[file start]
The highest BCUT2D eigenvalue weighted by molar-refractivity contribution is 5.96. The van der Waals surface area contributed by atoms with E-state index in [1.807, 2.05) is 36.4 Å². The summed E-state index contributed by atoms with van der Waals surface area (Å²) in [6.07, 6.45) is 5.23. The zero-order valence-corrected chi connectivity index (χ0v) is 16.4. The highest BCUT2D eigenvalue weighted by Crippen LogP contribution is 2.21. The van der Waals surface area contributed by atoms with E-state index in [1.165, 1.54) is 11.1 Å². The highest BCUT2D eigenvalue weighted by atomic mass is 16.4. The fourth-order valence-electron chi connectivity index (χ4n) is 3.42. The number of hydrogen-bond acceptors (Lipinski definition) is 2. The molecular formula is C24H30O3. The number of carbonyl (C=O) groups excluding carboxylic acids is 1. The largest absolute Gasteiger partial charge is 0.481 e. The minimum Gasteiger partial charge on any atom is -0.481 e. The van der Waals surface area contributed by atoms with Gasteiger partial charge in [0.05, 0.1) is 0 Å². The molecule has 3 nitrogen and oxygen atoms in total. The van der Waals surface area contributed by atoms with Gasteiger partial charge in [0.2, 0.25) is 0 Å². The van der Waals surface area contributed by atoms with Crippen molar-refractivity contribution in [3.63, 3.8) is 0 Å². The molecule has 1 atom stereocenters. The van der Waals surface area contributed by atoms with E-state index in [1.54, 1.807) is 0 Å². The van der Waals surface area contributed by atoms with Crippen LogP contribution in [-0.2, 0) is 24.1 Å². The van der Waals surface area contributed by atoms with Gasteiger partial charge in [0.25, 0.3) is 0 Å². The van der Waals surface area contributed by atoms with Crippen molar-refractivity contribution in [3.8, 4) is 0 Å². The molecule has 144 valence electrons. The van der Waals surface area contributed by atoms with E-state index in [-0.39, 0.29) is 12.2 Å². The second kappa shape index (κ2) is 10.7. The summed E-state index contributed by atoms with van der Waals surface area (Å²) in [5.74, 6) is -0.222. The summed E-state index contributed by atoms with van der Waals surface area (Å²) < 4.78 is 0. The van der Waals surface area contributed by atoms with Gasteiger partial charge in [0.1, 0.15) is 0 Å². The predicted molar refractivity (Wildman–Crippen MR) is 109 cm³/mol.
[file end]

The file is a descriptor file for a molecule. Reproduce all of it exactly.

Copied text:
The highest BCUT2D eigenvalue weighted by molar-refractivity contribution is 5.96. The van der Waals surface area contributed by atoms with E-state index in [1.807, 2.05) is 36.4 Å². The summed E-state index contributed by atoms with van der Waals surface area (Å²) in [6.07, 6.45) is 5.23. The zero-order valence-corrected chi connectivity index (χ0v) is 16.4. The highest BCUT2D eigenvalue weighted by Crippen LogP contribution is 2.21. The van der Waals surface area contributed by atoms with E-state index in [1.165, 1.54) is 11.1 Å². The highest BCUT2D eigenvalue weighted by atomic mass is 16.4. The fourth-order valence-electron chi connectivity index (χ4n) is 3.42. The number of hydrogen-bond acceptors (Lipinski definition) is 2. The molecular formula is C24H30O3. The number of carbonyl (C=O) groups excluding carboxylic acids is 1. The largest absolute Gasteiger partial charge is 0.481 e. The minimum Gasteiger partial charge on any atom is -0.481 e. The van der Waals surface area contributed by atoms with Gasteiger partial charge in [0.05, 0.1) is 0 Å². The molecule has 3 nitrogen and oxygen atoms in total. The van der Waals surface area contributed by atoms with Gasteiger partial charge in [0.2, 0.25) is 0 Å². The van der Waals surface area contributed by atoms with Crippen molar-refractivity contribution in [3.63, 3.8) is 0 Å². The molecule has 1 atom stereocenters. The van der Waals surface area contributed by atoms with E-state index in [1.54, 1.807) is 0 Å². The van der Waals surface area contributed by atoms with Crippen LogP contribution in [-0.2, 0) is 24.1 Å². The van der Waals surface area contributed by atoms with Gasteiger partial charge in [0.25, 0.3) is 0 Å². The van der Waals surface area contributed by atoms with Crippen molar-refractivity contribution in [3.8, 4) is 0 Å². The molecule has 144 valence electrons. The van der Waals surface area contributed by atoms with E-state index in [-0.39, 0.29) is 12.2 Å². The second kappa shape index (κ2) is 10.7. The summed E-state index contributed by atoms with van der Waals surface area (Å²) in [5.74, 6) is -0.222. The summed E-state index contributed by atoms with van der Waals surface area (Å²) < 4.78 is 0. The van der Waals surface area contributed by atoms with Gasteiger partial charge in [0.1, 0.15) is 0 Å². The predicted molar refractivity (Wildman–Crippen MR) is 109 cm³/mol.